Jill Scott is sharing her thoughts on why Black women are bothered by Black men dating and marrying outside of their race.
The topic of why Black men pair up with White women, as well as its affect on Black women, is frequently up for contentious discussion in our community. There have been articles, news segments, movies and even whole books dedicated to the subject; now Jill is adding her two cents.
In a blog for Essence.com the Grammy-wining singer named that feeling many Black women get when we see a brotha with a White woman: a “wince.” She recalls that the familiar feeling struck her when hearing about the wife of a new male friend.
“[He] is handsome, African-American, intelligent and seemingly wealthy. He is an athlete, loves his momma, and is happily married to a White woman,” she wrote. “I admit when I saw his wedding ring, I privately hoped. But something in me just knew he didn’t marry a sister.”
She admits that although she is happy for the man, she felt a small recoil in her spirit. “My body showed no reaction to my inner pinch, but the sting was there, quiet like a mosquito under a summer dress,” Jill admitted.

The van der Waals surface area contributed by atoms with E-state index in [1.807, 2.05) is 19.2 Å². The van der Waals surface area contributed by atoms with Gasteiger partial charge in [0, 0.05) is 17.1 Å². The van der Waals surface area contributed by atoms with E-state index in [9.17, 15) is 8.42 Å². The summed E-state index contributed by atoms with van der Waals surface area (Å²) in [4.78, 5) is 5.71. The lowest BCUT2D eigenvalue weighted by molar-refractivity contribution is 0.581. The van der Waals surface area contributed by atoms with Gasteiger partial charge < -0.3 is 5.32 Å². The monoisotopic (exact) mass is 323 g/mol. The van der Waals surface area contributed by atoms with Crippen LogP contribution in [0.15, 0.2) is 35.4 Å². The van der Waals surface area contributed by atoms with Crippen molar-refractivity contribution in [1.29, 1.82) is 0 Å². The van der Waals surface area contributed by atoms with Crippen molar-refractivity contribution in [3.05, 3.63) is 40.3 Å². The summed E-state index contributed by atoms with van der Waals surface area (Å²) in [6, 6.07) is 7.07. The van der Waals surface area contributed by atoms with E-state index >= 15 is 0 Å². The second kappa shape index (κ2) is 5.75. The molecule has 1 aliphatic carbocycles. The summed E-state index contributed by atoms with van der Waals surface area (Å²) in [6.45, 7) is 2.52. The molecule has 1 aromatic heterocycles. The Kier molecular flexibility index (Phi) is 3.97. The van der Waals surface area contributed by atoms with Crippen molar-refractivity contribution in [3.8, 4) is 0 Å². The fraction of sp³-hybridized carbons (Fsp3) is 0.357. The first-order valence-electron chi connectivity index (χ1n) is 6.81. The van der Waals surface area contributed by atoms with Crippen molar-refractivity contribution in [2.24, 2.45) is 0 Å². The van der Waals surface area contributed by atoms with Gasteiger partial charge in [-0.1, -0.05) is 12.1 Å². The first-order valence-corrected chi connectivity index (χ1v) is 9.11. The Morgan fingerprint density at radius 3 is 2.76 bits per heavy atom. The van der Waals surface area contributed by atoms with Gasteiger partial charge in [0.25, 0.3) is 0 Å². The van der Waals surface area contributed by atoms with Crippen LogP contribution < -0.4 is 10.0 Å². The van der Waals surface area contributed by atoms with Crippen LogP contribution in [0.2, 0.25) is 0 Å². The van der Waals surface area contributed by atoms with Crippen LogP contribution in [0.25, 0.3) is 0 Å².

The actress, starring in Why Did I Get Married Too?, recalled that she had difficulty understanding the nature of that feeling. There are those who say that it comes from Black women feeling like we have dibs on men of our race, or even a certain jealousy, but that wasn’t quite right in Jill’s opinion. Instead, she argues that the “wince” came from a feeling of betrayal.
“My position is that for women of color, this very common ‘wince’ has solely to do with the African story in America,” she said before briefly recounting all the trials that Black people have made it through since the first slave ship landed in America. She made sure to note the dichotomy of how Black and White women have been treated and viewed during that history.
“Black women and Black men struggled together, mourned together, starved together, braved the hoses and vicious police dogs and died untimely on southern back roads together,” Jill explains. “These harsh truths lead to what we really feel when we see a seemingly together brother with a Caucasian woman and their children. That feeling is betrayed.”
She adds that it is something Black women are coming to accept (what other choice is there, really?), the pain still lingers. And the fact that 42 percent of successful Black women (as ABC puts it) are still single doesn’t exactly cushion the blow. S2S, prefers to look on the bright side of that stat, meaning 58 percent of professional Black women have found love, but we digress.
“Our minds do understand that people of all races find genuine love in many places. We dig that the world is full of amazing options,” she wrote in closing. “But underneath, there is a bite, no matter the ointment, that has yet to stop burning.”
Now that Jill has had her say, give us your thoughts on love across color lines.
– Sonya Eskridge